When a fan walked up to Joe Perry in 1980 and asked him to sign the brand new record Aerosmith’s Greatest Hits, the guitar player was so out of it that he didn’t even know there was such a record. Now 35 years later, it has sold 11 million copies and has become that one Aerosmith disc that everybody seems to have. My wife asked for Aerosmith’s Get A Grip for her birthday in 1993 from her uncle, but he couldn’t find it, so he got her Greatest Hits instead. She didn’t know a single song but quickly grew to love every one of them.
This album is legendary. Even though all the Columbia studio albums were already included, Sony still put Greatest Hits in the Box of Fire set. Two probable reasons for this are 1) the album is now considered a classic hits record, and 2) there are some versions here not on any other Aerosmith albums. In fact Sony revamped this album again a few years later, re-releasing it as Greatest Hits 1973-1988 with seven more songs including one unreleased rarity. That’s another review though, not a part of this series. Since the Box of Fire has the original 10 track version of Aerosmith’s Greatest Hits, then that’s the one we’re going to look at. This is the album that was released in 1980 to buy the band some time before having to crank out another studio LP…this time without Joe Perry.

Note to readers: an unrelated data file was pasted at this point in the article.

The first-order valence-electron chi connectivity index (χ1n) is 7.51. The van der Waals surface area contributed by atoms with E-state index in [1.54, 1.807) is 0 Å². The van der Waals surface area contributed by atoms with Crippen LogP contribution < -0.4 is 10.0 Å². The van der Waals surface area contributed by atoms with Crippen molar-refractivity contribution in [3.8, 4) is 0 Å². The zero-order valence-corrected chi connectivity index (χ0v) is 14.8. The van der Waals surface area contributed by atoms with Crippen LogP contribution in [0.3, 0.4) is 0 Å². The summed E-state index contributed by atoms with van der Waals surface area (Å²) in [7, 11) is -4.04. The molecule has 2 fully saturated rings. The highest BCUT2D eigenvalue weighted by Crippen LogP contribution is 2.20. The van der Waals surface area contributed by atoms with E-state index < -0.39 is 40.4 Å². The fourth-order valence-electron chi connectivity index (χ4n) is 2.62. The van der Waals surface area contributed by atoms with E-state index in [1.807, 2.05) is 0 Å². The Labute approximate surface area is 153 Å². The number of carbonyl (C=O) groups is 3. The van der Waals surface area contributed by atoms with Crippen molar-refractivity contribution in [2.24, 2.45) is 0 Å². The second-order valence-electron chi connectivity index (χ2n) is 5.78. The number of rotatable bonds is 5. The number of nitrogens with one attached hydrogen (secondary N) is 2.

This was my first album of “old” Aerosmith, just like it was for my wife. I got mine in the spring of 1991, and while I was familiar with the hits, I had never heard the rest before. “Dream On” wasn’t new to me, but if it’s new to you, you might be shocked how Steven Tyler’s voice has changed so much over the years. Even familiar hits like “Walk This Way” sound ancient compared to today!
Aerosmith’s Greatest Hits was perfectly sequenced. At 10 songs and 37 minutes, it was also the typical length for a single record hits album. There are very few songs not included that are glaring by their absence. Even so, they were eventually released on a second volume called Gems in 1988. If you’re missing “Mama Kin” or “Nobody’s Fault” then you can simply get Gems to fill in the gaps. On its own, Greatest Hits has material from all six prior Aerosmith albums, including some rare single edits and one non-album cut.
“Come Together”, the Beatles cover, was released as a live version on Live! Bootleg while the studio version (produced by George Martin) was on the soundtrack for Sgt. Pepper’s Lonely Hearts Club Band. Saving fans the hassle of buying that awful album to get “Come Together” is the kind of thing that greatest hits albums are meant for.
The single edits include “Same Old Song and Dance”, with the line “Gotcha with the cocaine” replaced with “You shady lookin’ loser”. I didn’t even notice. “Sweet Emotion” has a different intro and outro. “Walk This Way” and “Kings and Queens” are single versions, but most probably didn’t notice that either. “Kings and Queens” is a stunning inclusion. It’s one of those Aerosmith classics that always deserved more airtime.
- Great, concise hit-loaded tracklist.
- Rare tracks/versions.
- Covers all six prior Aero-platters.
For a single record hits compilation, you can’t really ask for more than that.
AEROSMITH BOX OF FIRE review series:
Disc 1: Aerosmith (1973)
Disc 2: Get Your Wings (1974)
Disc 3: Toys in the Attic (1975)
Disc 4: Rocks (1976)
Disc 5: Draw the Line (1977)
Disc 6: Live! Bootleg (1978)
Disc 7: Night in the Ruts (1979)
Disc 8: Aerosmith’s Greatest Hits (1980)